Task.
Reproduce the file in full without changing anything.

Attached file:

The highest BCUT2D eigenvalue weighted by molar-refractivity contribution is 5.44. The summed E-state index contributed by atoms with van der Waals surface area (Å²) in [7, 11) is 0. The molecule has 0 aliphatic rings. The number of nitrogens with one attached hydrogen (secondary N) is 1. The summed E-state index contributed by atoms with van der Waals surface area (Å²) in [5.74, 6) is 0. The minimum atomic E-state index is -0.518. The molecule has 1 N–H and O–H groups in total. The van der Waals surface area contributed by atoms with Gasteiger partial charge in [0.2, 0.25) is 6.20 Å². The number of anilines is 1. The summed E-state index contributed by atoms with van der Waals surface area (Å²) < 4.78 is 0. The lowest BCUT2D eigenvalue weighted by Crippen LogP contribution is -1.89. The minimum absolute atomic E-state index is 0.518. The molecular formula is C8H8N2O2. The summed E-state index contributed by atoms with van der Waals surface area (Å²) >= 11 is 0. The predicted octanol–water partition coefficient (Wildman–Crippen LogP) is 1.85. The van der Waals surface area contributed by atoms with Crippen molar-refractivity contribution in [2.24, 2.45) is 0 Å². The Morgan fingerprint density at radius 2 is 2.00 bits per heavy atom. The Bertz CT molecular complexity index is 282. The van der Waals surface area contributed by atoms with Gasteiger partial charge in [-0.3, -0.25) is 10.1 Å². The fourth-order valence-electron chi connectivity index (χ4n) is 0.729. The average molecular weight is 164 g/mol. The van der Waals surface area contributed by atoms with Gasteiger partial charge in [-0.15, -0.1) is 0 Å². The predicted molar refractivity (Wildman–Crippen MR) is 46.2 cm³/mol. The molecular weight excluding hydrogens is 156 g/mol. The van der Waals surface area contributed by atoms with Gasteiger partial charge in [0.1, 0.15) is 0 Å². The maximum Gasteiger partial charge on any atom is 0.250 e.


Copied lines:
The highest BCUT2D eigenvalue weighted by molar-refractivity contribution is 5.44. The summed E-state index contributed by atoms with van der Waals surface area (Å²) in [7, 11) is 0. The molecule has 0 aliphatic rings. The number of nitrogens with one attached hydrogen (secondary N) is 1. The summed E-state index contributed by atoms with van der Waals surface area (Å²) in [5.74, 6) is 0. The minimum atomic E-state index is -0.518. The molecule has 1 N–H and O–H groups in total. The van der Waals surface area contributed by atoms with Gasteiger partial charge in [0.2, 0.25) is 6.20 Å². The number of anilines is 1. The summed E-state index contributed by atoms with van der Waals surface area (Å²) < 4.78 is 0. The lowest BCUT2D eigenvalue weighted by Crippen LogP contribution is -1.89. The minimum absolute atomic E-state index is 0.518. The molecular formula is C8H8N2O2. The summed E-state index contributed by atoms with van der Waals surface area (Å²) >= 11 is 0. The predicted octanol–water partition coefficient (Wildman–Crippen LogP) is 1.85. The van der Waals surface area contributed by atoms with Crippen molar-refractivity contribution in [2.24, 2.45) is 0 Å². The Morgan fingerprint density at radius 2 is 2.00 bits per heavy atom. The Bertz CT molecular complexity index is 282. The van der Waals surface area contributed by atoms with Gasteiger partial charge in [-0.3, -0.25) is 10.1 Å². The fourth-order valence-electron chi connectivity index (χ4n) is 0.729. The average molecular weight is 164 g/mol. The van der Waals surface area contributed by atoms with Gasteiger partial charge in [-0.15, -0.1) is 0 Å². The predicted molar refractivity (Wildman–Crippen MR) is 46.2 cm³/mol. The molecular weight excluding hydrogens is 156 g/mol. The van der Waals surface area contributed by atoms with Gasteiger partial charge in [0.1, 0.15) is 0 Å². The maximum Gasteiger partial charge on any atom is 0.250 e.